friends: boys and girls. The more I became involved in
sports and friends, the more the idea of being a
priest faded away. And the more I left God out
of my life, the sadder and emptier I became, though
I did not realize it. I started to become bitter
toward life and wanted something much bigger and more fulfilling.
In school I just got by, only in order to
play on the basketball team.
En Route to Niagara Falls:
“Be a Priest.”
In the summer of 1988 two Legionary
seminarians went to the Joliet area, where most of my
relatives lived. They were going to meet with a number
of my cousins. My mom asked if I wanted to
meet them, and a few of my brothers went but
I stayed home. The following Easter, however, I decided to
go on a trip with these two Legionary seminarians. For
the most part, I went to get away from home
for a bit and just take a break. I was
thirteen at the time.
On the van ride from Detroit
to Niagara Falls I received a strong and clear inspiration:
be a priest. That was a crazy idea so I
never really spoke about it with anyone. On the trip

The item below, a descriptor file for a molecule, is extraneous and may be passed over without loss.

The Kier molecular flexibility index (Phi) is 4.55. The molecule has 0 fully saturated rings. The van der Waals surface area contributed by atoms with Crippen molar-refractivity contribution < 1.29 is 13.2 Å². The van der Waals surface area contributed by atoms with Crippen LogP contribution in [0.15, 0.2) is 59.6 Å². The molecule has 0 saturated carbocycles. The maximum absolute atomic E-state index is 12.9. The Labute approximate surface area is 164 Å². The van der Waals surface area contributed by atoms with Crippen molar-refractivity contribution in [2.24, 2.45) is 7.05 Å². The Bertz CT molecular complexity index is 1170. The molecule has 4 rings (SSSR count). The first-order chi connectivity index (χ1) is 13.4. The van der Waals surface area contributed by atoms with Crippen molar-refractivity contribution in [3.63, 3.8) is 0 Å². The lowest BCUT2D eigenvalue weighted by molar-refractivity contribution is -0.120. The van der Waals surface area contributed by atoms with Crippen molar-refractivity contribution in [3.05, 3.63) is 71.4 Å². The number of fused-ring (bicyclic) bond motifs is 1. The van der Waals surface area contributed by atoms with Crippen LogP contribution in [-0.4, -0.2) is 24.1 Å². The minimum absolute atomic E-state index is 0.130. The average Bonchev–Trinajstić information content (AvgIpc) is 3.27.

we also visited the School in New Hampshire for kids
who want to become priests: the Immaculate Conception apostolic school.
The kids were good and happy but I never thought
anything special about the school. On the other hand, during
my stay with them and on the whole trip, I
was very much at peace. God was pulling me toward
him more closely, though I did not realize it.
some reason, I never got the chance to say goodbye
to the two seminarians in the Detroit airport before leaving.
I felt bad about that. When they called a few
weeks later to speak with my mom about something, I
asked to speak to them just to thank them for
the trip. This was another sign of how God was
working in my life.
After the trip I started to
ask more serious questions: what happens if God is calling